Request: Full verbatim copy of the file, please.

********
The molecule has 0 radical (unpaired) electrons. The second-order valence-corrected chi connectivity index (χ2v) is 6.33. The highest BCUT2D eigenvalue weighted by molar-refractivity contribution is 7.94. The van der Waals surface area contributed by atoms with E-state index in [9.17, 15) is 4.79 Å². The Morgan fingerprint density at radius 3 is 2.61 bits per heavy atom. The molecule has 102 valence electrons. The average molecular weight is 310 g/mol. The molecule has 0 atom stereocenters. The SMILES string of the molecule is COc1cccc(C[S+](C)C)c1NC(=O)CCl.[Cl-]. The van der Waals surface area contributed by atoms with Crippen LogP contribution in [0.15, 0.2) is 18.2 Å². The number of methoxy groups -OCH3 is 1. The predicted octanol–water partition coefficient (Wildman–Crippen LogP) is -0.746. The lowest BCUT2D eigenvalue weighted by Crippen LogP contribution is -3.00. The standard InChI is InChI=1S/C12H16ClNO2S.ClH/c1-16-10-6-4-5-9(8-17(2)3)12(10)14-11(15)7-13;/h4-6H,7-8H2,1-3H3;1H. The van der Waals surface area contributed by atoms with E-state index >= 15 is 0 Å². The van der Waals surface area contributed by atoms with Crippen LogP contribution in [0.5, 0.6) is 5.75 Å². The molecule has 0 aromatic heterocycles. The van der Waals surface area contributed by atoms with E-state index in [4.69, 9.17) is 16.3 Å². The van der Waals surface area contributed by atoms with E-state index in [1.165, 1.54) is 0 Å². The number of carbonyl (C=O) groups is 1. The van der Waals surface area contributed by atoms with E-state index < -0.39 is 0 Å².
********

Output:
The molecule has 0 radical (unpaired) electrons. The second-order valence-corrected chi connectivity index (χ2v) is 6.33. The highest BCUT2D eigenvalue weighted by molar-refractivity contribution is 7.94. The van der Waals surface area contributed by atoms with E-state index in [9.17, 15) is 4.79 Å². The Morgan fingerprint density at radius 3 is 2.61 bits per heavy atom. The molecule has 102 valence electrons. The average molecular weight is 310 g/mol. The molecule has 0 atom stereocenters. The SMILES string of the molecule is COc1cccc(C[S+](C)C)c1NC(=O)CCl.[Cl-]. The van der Waals surface area contributed by atoms with Crippen LogP contribution in [0.15, 0.2) is 18.2 Å². The number of methoxy groups -OCH3 is 1. The predicted octanol–water partition coefficient (Wildman–Crippen LogP) is -0.746. The lowest BCUT2D eigenvalue weighted by Crippen LogP contribution is -3.00. The standard InChI is InChI=1S/C12H16ClNO2S.ClH/c1-16-10-6-4-5-9(8-17(2)3)12(10)14-11(15)7-13;/h4-6H,7-8H2,1-3H3;1H. The van der Waals surface area contributed by atoms with E-state index >= 15 is 0 Å². The van der Waals surface area contributed by atoms with Crippen LogP contribution in [0.5, 0.6) is 5.75 Å². The molecule has 0 aromatic heterocycles. The van der Waals surface area contributed by atoms with E-state index in [4.69, 9.17) is 16.3 Å². The van der Waals surface area contributed by atoms with E-state index in [1.165, 1.54) is 0 Å². The number of carbonyl (C=O) groups is 1. The van der Waals surface area contributed by atoms with E-state index < -0.39 is 0 Å².